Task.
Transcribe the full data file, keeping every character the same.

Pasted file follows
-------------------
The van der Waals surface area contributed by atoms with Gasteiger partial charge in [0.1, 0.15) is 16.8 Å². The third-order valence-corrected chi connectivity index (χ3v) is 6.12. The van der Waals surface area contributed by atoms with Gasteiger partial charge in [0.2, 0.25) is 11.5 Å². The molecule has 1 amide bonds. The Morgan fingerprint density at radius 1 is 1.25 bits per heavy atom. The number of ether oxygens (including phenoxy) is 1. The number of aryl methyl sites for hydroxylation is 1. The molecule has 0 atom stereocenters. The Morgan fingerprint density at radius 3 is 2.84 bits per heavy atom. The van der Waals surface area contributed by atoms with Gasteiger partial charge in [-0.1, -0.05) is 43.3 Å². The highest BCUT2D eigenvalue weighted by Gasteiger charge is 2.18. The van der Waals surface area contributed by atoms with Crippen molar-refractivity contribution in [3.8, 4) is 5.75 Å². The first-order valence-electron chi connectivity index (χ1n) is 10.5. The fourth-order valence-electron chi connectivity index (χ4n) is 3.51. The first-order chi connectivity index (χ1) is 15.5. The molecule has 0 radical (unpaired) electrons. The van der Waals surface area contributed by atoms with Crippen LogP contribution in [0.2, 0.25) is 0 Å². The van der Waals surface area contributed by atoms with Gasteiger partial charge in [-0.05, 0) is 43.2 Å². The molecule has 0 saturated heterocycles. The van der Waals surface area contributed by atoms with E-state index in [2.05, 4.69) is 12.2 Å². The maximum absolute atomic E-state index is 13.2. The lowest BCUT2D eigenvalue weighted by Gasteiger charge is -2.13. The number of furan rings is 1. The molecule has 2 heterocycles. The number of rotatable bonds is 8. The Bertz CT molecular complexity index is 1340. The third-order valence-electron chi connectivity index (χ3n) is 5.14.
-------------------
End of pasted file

The van der Waals surface area contributed by atoms with Gasteiger partial charge in [0.1, 0.15) is 16.8 Å². The third-order valence-corrected chi connectivity index (χ3v) is 6.12. The van der Waals surface area contributed by atoms with Gasteiger partial charge in [0.2, 0.25) is 11.5 Å². The molecule has 1 amide bonds. The Morgan fingerprint density at radius 1 is 1.25 bits per heavy atom. The number of ether oxygens (including phenoxy) is 1. The number of aryl methyl sites for hydroxylation is 1. The molecule has 0 atom stereocenters. The Morgan fingerprint density at radius 3 is 2.84 bits per heavy atom. The van der Waals surface area contributed by atoms with Gasteiger partial charge in [-0.1, -0.05) is 43.3 Å². The highest BCUT2D eigenvalue weighted by Gasteiger charge is 2.18. The van der Waals surface area contributed by atoms with Crippen molar-refractivity contribution in [3.8, 4) is 5.75 Å². The first-order valence-electron chi connectivity index (χ1n) is 10.5. The fourth-order valence-electron chi connectivity index (χ4n) is 3.51. The first-order chi connectivity index (χ1) is 15.5. The molecule has 0 radical (unpaired) electrons. The van der Waals surface area contributed by atoms with Crippen LogP contribution in [0.2, 0.25) is 0 Å². The van der Waals surface area contributed by atoms with Gasteiger partial charge in [-0.05, 0) is 43.2 Å². The molecule has 0 saturated heterocycles. The van der Waals surface area contributed by atoms with E-state index in [2.05, 4.69) is 12.2 Å². The maximum absolute atomic E-state index is 13.2. The lowest BCUT2D eigenvalue weighted by Gasteiger charge is -2.13. The number of furan rings is 1. The molecule has 2 heterocycles. The number of rotatable bonds is 8. The Bertz CT molecular complexity index is 1340. The third-order valence-electron chi connectivity index (χ3n) is 5.14.